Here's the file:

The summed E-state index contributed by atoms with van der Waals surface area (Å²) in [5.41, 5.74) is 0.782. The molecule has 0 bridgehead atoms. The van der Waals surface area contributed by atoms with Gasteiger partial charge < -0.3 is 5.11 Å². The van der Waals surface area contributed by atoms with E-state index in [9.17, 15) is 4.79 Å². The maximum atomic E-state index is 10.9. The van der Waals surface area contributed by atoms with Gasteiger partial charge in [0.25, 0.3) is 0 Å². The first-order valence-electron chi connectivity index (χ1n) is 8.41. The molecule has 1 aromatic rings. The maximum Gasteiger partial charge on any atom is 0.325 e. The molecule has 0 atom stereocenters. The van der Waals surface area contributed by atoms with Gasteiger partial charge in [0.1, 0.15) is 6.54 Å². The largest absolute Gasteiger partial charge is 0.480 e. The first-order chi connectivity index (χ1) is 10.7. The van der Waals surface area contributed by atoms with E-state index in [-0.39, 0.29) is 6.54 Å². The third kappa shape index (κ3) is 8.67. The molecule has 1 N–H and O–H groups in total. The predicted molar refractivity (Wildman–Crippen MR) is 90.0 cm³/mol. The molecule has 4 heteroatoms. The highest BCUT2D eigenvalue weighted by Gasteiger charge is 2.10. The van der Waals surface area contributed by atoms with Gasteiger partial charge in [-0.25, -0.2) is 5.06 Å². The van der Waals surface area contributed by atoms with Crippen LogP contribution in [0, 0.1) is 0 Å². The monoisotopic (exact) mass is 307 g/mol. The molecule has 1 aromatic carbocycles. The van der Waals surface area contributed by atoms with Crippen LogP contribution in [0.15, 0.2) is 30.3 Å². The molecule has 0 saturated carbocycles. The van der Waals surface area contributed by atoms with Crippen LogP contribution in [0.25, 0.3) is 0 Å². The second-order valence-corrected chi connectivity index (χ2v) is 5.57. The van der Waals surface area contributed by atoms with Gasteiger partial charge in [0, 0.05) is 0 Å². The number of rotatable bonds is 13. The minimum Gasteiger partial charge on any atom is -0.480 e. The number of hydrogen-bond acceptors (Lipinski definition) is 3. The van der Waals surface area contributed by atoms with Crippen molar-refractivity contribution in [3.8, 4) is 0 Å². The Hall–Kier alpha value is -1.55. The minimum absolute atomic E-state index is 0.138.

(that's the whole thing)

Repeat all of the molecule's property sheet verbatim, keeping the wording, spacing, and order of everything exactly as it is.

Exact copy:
The summed E-state index contributed by atoms with van der Waals surface area (Å²) in [5.41, 5.74) is 0.782. The molecule has 0 bridgehead atoms. The van der Waals surface area contributed by atoms with Gasteiger partial charge < -0.3 is 5.11 Å². The van der Waals surface area contributed by atoms with E-state index in [9.17, 15) is 4.79 Å². The maximum atomic E-state index is 10.9. The van der Waals surface area contributed by atoms with Gasteiger partial charge in [0.25, 0.3) is 0 Å². The first-order valence-electron chi connectivity index (χ1n) is 8.41. The molecule has 1 aromatic rings. The maximum Gasteiger partial charge on any atom is 0.325 e. The molecule has 0 atom stereocenters. The van der Waals surface area contributed by atoms with Gasteiger partial charge in [0.1, 0.15) is 6.54 Å². The largest absolute Gasteiger partial charge is 0.480 e. The first-order chi connectivity index (χ1) is 10.7. The van der Waals surface area contributed by atoms with E-state index in [-0.39, 0.29) is 6.54 Å². The third kappa shape index (κ3) is 8.67. The molecule has 1 N–H and O–H groups in total. The predicted molar refractivity (Wildman–Crippen MR) is 90.0 cm³/mol. The molecule has 4 heteroatoms. The highest BCUT2D eigenvalue weighted by Gasteiger charge is 2.10. The van der Waals surface area contributed by atoms with Gasteiger partial charge in [-0.25, -0.2) is 5.06 Å². The van der Waals surface area contributed by atoms with Crippen LogP contribution in [0, 0.1) is 0 Å². The monoisotopic (exact) mass is 307 g/mol. The molecule has 1 aromatic carbocycles. The van der Waals surface area contributed by atoms with Crippen LogP contribution in [0.15, 0.2) is 30.3 Å². The molecule has 0 saturated carbocycles. The van der Waals surface area contributed by atoms with Crippen LogP contribution in [0.25, 0.3) is 0 Å². The second-order valence-corrected chi connectivity index (χ2v) is 5.57. The van der Waals surface area contributed by atoms with Gasteiger partial charge in [0, 0.05) is 0 Å². The number of rotatable bonds is 13. The minimum Gasteiger partial charge on any atom is -0.480 e. The number of hydrogen-bond acceptors (Lipinski definition) is 3. The van der Waals surface area contributed by atoms with Crippen molar-refractivity contribution in [3.8, 4) is 0 Å². The Hall–Kier alpha value is -1.55. The minimum absolute atomic E-state index is 0.138.